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The biotope occurs in moderately exposed or sheltered locations most likely where tidal flow is more important than wave action as a structuring factor. Increase in wave exposure may result in displacement of the substratum with consequent scouring. Over one year, sufficient of the substratum might be lost so that the biotope changes to a different one. However, the long-lived members of the community, the burrowing anemones, are firmly anchored into the sediment and therefore are unlikely to be lost. As change to a different biotope will be permanent, intolerance is considered to be high and recoverability very low.
Decrease in wave exposure
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The biotope occurs in moderately exposed or sheltered locations most likely where tidal flow is more important than wave action as a structuring factor. Reduction in wave action is therefore unlikely to have an effect unless cessation of periodic disturbance caused by storms allows one or few species to become dominant to the exclusion of other species. It is more likely that increased stability will allow development of a richer community typical of areas exposed to tidal flow.
Noise
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Whilst species such as Sabella pavonina and Megalomma vesiculosum may be intolerant of vibration and withdraw, no species in the biotope are known to be able to detect noise.
Visual Presence
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Species such as Sabella pavonina and Megalomma vesiculosum may be intolerant of shadowing and withdraw. However, they re-expand rapidly.
Abrasion & physical disturbance
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The biotope would be intolerant of physical disturbance that scraped pebbles or turned them over so that attached species became smothered. However, it is likely that the burrowing anemones would withdraw into the sediment to avoid the factor and therefore have a low intolerance. Species living on the pebbles have planktonic larvae and would probably recolonize rapidly.
Displacement
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The important characterizing species are sedentary but capable of re-burrowing. Therefore adverse effects would be short-term and recovery would be likely to be rapid.

Chemical Factors

Synthetic compound contamination
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Insufficient information.
Heavy metal contamination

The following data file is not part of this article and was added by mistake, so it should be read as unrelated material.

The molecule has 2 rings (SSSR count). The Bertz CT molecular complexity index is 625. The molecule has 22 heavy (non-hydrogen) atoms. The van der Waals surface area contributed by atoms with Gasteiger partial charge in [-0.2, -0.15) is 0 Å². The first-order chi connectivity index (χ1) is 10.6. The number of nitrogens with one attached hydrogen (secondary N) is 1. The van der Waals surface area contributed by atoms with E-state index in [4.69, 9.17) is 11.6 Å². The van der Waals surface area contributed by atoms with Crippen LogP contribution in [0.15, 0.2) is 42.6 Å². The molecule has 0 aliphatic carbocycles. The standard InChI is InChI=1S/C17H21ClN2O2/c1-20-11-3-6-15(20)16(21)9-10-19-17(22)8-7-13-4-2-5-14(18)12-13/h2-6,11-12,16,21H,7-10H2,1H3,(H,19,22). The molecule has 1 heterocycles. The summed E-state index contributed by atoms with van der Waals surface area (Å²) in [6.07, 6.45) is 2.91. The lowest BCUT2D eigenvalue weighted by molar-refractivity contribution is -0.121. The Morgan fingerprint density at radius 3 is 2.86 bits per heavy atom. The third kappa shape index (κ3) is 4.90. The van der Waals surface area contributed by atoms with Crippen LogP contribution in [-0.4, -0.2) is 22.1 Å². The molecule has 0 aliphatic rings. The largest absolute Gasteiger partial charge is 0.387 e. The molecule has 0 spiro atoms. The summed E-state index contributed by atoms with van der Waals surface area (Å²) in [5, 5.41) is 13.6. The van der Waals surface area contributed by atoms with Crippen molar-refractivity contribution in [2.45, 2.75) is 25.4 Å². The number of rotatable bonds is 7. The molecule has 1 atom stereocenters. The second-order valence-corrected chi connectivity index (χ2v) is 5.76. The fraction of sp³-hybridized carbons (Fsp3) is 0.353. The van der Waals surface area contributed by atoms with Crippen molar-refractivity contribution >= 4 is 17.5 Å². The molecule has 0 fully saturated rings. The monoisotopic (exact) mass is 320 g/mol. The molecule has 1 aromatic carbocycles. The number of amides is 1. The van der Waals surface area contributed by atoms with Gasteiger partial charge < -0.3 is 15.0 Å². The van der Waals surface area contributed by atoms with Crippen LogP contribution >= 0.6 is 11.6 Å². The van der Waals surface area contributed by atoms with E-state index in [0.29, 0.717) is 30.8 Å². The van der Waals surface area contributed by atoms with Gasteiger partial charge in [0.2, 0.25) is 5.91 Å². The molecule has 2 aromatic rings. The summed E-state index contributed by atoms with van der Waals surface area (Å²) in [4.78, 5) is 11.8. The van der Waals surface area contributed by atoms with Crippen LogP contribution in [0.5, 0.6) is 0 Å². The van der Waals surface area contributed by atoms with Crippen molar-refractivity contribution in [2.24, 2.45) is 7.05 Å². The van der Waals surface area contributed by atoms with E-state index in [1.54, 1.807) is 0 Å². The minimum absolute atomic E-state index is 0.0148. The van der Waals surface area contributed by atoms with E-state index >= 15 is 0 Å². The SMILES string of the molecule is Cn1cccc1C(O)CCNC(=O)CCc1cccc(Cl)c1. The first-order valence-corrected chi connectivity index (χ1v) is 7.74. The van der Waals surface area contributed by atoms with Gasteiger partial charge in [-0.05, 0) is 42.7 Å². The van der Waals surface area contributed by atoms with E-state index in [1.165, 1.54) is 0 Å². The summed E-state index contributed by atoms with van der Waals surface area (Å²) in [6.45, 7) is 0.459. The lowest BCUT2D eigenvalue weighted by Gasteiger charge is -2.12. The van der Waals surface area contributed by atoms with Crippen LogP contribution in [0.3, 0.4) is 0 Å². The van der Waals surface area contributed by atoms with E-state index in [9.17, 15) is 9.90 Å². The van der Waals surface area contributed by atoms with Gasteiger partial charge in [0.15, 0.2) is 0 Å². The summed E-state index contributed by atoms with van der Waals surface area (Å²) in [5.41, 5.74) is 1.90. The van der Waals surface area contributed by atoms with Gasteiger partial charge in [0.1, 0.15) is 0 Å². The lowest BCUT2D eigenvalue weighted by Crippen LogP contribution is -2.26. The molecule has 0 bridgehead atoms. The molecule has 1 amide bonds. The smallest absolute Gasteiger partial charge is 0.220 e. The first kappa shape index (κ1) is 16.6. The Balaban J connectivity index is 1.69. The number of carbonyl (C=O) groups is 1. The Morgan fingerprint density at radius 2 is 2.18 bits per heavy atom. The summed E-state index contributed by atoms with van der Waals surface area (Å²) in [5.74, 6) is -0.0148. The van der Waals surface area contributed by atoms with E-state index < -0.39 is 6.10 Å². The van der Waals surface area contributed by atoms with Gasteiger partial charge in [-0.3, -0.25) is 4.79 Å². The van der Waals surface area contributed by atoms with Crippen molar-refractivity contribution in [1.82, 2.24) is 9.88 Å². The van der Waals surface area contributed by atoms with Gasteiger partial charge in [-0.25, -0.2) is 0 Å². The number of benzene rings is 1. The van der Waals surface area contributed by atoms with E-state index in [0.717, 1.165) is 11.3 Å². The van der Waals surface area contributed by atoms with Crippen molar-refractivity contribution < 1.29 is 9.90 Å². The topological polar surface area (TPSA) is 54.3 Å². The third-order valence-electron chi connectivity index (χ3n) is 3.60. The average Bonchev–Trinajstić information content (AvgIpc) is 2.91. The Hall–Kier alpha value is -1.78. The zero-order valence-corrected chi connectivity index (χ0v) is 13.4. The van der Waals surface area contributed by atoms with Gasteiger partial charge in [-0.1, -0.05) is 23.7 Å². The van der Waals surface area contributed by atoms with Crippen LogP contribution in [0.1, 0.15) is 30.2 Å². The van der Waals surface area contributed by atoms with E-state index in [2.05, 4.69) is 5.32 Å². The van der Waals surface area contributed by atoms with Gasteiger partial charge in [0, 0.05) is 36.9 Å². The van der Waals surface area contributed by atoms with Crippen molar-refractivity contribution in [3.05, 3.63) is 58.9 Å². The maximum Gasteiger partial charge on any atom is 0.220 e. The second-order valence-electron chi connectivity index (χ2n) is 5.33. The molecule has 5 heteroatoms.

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Insufficient information.
Hydrocarbon contamination
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Information has been found on only one of the species mentioned in the biotope description, Urticina felina. Smith (1968) mentions that Urticina felina seemed unaffected during the Torrey Canyon oil spill. However, information on more species is required before an assessment can be made.
Radionuclide contamination
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No information found.
Changes in nutrient levels
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No information found.
Increase in salinity
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The biotope is recorded from full salinity subtidal situations. Increase in salinity is not likely.
Decrease in salinity
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The biotope is recorded from full salinity situations. It occurs in sea lochs where some dilution of water would be expected during heavy rain and where mixing occurs. However, component algal species are likely to be adversely affected by decreased salinity. Others, such as Sabella pavonina and Megalomma vesiculosum occur in estuarine situations. No information has been found on the likely intolerance of the burrowing anemones. Species that are known to be likely to be affected have planktonic propagules and so are likely to recover fairly rapidly. Therefore an intolerance of intermediate and recoverability of high have been recorded.
Changes in oxygenation
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The biotope occurs in areas where tidal flow is generally moderate and, therefore, oxygenation is good. Decrease in oxygenation due to stagnation or smothering is likely to have an adverse effect on a community attuned to well-oxygenated conditions. However, as the burrowing anemones most likely spend significant periods of time in stagnant burrows, they may be expected to be tolerant of low oxygen conditions at the benchmark level of 2mg per litre for one week. Therefore, although some species may perish, those unlikely to recover rapidly are thought likely to survive.

Biological Factors

Introduction of microbial pathogens/parasites
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No information found.
Introduction of non-native species
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No alien species are known to occur in this biotope and therefore an assessment of not sensitive is given. However, future spread of species currently in Britain or new arrivals may change this assessment.
Extraction
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It is extremely unlikely that any of the species indicative of sensitivity would be targeted for extraction and we have no evidence for the indirect effects of extraction of other species on this biotope.

Additional information icon Additional information

No additional information entered.

This review can be cited as follows:

Hiscock, K. 2001. Halcampa chrysanthellum and Edwardsia timida on sublittoral clean stone gravel. Marine Life Information Network: Biology and Sensitivity Key Information Sub-programme [on-line]. Plymouth: Marine Biological Association of the United Kingdom. [cited 23/10/2014]. Available from: <http://www.marlin.ac.uk/habitatbenchmarks.php?habitatid=80&code=1997>